iii.      Choose your retention 

                                                          iv.      Click modify 

                                                            v.      These are the values for today, so leave some overhead.


3.      Carve out your two volumes; one for replica, one for recovery point.

a.      Right click the unallocated space, and choose New volume.. 

b.      Choose Simple (other options may not be grayed out) 

c.       Choose the Size – I had 200gb to play with, so I allocated 160 to replica and 40 to recovery point. 

d.      Rinse repeat for the other.  This does not have to be on the same disk.


4.      Create the Custom Volume and Protection Group

a.      Go back to DPM and create the Protection Group as we outlined before.

b.      Pull down the menu for storage, and choose custom volume 

c.       Assign the replica volume and recovery point volume to their respective places.  Leave it at no formatting. 

d.      Choose manually as it is your only option. 

e.      Click create group (ignore the values in the box..) 

f.        Once this is all done, you must just manually create the new replica (Perform consistency check), and you’re set! 


In order to expand storage with this configuration, you cannot use DPM, but rather you must use standard windows disk management.  I realize there are no screenshots, but it was a disaster with the formatting  on this blogger.  I will make them available upon request.



Tuesday, January 27, 2009

Blackberry Users Setting Out of Office in Outlook 2003 Won't Update on Exchange 2007

There is a known issue that I decided to post on because there seems to be a relatively small amount of information out regarding it.  The problem is blackberry users configuring their out of office in Outlook 2003, but the change doesn't show up on OWA.  This can cause old out of office settings to be used as well, and only seems to apply when the user has the unique cocktail of Outlook 2003 and a blackberry that connect to an Exchange 2007 server.

The known work-arounds for this issue are to use Outlook 2007, or run Outlook with the /cleanrules switch.  You will, of course, want to export your rules first just in case.

Unfortunately RIM does not support the OOO feature (a phone call from our NOC to RIM discovered this) which was technically re-written in Exchange 2007. They supposedly released a fix in a service pack, but the BES in this case had the service pack which does not increase my faith in RIM despite the love I harbor for its constant desire for attention (reboots).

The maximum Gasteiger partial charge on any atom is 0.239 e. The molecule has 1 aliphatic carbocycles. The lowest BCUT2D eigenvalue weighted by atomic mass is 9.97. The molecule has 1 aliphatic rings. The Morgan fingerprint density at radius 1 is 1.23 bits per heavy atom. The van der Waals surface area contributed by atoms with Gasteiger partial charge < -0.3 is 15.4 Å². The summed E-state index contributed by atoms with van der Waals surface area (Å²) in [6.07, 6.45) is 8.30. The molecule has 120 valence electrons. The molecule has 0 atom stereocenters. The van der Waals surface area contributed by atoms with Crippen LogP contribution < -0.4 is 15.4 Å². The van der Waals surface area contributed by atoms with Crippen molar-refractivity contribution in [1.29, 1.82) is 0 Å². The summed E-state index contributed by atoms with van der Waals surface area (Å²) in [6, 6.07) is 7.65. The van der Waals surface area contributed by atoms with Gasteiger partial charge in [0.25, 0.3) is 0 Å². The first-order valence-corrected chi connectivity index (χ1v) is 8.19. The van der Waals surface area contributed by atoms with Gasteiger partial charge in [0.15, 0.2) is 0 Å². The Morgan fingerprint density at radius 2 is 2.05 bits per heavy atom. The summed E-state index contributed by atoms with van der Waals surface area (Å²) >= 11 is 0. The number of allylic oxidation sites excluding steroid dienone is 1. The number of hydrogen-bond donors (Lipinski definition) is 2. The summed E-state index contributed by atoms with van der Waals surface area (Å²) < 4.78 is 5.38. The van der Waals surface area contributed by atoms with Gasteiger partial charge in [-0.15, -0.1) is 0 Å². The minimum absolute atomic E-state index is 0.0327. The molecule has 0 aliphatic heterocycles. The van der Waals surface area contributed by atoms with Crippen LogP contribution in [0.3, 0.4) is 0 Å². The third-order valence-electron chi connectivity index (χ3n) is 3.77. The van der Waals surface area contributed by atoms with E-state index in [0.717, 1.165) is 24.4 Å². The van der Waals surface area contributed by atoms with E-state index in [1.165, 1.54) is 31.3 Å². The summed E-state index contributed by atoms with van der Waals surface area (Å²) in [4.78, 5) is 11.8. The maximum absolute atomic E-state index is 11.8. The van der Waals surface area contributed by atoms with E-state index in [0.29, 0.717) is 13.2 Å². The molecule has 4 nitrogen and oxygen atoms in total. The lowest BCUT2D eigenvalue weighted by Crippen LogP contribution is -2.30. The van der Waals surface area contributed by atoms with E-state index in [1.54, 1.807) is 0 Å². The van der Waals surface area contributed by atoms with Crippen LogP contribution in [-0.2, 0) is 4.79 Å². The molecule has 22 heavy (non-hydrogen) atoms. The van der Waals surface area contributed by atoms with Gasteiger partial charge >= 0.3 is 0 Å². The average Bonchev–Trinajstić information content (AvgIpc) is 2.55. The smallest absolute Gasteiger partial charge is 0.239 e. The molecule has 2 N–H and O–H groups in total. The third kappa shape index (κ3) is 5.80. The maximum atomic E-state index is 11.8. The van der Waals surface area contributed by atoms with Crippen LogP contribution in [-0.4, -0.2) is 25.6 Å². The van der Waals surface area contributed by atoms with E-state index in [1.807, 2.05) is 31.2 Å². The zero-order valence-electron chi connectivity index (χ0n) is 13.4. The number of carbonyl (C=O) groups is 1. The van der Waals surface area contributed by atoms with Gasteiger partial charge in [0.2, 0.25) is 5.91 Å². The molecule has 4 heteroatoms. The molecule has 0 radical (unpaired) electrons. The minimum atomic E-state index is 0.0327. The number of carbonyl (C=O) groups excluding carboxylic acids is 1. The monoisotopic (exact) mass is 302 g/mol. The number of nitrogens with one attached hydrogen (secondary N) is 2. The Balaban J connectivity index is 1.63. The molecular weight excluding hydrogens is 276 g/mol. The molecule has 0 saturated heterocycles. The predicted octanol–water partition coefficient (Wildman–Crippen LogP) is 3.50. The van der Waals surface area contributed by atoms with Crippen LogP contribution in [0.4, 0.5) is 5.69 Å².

Monday, January 12, 2009

You do not have permission to send to this recipient

If you get the following while sending to an internal recipient, chances are you haven’t set your environment to accept for the domain you are sending to.

Your message did not reach some or all of the intended recipients.

Subject: Subjects are fun!

Sent: 1/1/2009 1:00 PM

The following recipient(s) could not be reached:

Lastname, Firstname on 1/1/2009 1:00 PM

You do not have permission to send to this recipient. For assistance, contact your system administrator.

The example that prompted me to post this was one where admins were adding SMTP addresses on to their users for domains that they weren’t configured to be responsible for. How do we solve this? In this case the servers were Exchange 2003, so we will start there. We need to open ESM, navigate to Recipients -> Recipient Policies

Right click and choose New -> Choose E-Mail Addresses

Navigate to the E-Mail Addresses (Policy) tab, click New, and choose SMTP Address.

Enter an example SMTP address with domain you'd like to be able to send to.

Enter a name and select who you'd like to automatically receive this policy (I left mine blank as they wanted to sporadically assign the e-mail address as needed.)

Click OK. it should ask you to run this policy now, but if it doesn't you may right click your new policy and choose 'Apply this policy now...'

In Exchange 2007 you need only make your Exchange organization authoritative for the domain in question. The place to do this is under Organization Configuration -> Hub Transport -> Accepted Domains tab.

Add your domain here as authoritative and it will accomplish the same feat.

There are other causes for this issue, but this is the most common from what I have seen.

Tuesday, January 6, 2009